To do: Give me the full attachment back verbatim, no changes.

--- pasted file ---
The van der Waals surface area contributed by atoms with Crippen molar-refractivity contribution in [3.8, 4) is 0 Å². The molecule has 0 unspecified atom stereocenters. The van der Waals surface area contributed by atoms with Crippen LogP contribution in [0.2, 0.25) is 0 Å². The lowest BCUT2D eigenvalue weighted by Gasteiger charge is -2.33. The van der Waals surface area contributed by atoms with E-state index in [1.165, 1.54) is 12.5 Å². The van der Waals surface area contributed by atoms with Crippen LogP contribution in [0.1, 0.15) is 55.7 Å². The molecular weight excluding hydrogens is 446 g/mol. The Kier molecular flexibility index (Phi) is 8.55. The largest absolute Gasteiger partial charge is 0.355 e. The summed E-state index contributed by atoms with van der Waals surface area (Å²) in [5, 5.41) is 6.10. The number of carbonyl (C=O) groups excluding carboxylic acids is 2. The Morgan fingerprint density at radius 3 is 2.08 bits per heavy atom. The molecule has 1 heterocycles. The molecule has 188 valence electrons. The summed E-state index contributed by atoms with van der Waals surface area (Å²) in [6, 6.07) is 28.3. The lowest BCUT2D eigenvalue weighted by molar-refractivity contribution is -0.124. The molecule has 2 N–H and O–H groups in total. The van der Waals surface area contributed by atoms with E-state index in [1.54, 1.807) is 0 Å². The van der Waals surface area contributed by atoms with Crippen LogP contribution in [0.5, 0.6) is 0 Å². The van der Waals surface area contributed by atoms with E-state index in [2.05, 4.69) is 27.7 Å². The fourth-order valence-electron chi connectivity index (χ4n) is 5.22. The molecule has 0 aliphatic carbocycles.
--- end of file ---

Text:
The van der Waals surface area contributed by atoms with Crippen molar-refractivity contribution in [3.8, 4) is 0 Å². The molecule has 0 unspecified atom stereocenters. The van der Waals surface area contributed by atoms with Crippen LogP contribution in [0.2, 0.25) is 0 Å². The lowest BCUT2D eigenvalue weighted by Gasteiger charge is -2.33. The van der Waals surface area contributed by atoms with E-state index in [1.165, 1.54) is 12.5 Å². The van der Waals surface area contributed by atoms with Crippen LogP contribution in [0.1, 0.15) is 55.7 Å². The molecular weight excluding hydrogens is 446 g/mol. The Kier molecular flexibility index (Phi) is 8.55. The largest absolute Gasteiger partial charge is 0.355 e. The summed E-state index contributed by atoms with van der Waals surface area (Å²) in [5, 5.41) is 6.10. The number of carbonyl (C=O) groups excluding carboxylic acids is 2. The Morgan fingerprint density at radius 3 is 2.08 bits per heavy atom. The molecule has 1 heterocycles. The molecule has 188 valence electrons. The summed E-state index contributed by atoms with van der Waals surface area (Å²) in [6, 6.07) is 28.3. The lowest BCUT2D eigenvalue weighted by molar-refractivity contribution is -0.124. The molecule has 2 N–H and O–H groups in total. The van der Waals surface area contributed by atoms with E-state index in [1.54, 1.807) is 0 Å². The van der Waals surface area contributed by atoms with Crippen LogP contribution in [0.5, 0.6) is 0 Å². The van der Waals surface area contributed by atoms with E-state index in [2.05, 4.69) is 27.7 Å². The fourth-order valence-electron chi connectivity index (χ4n) is 5.22. The molecule has 0 aliphatic carbocycles.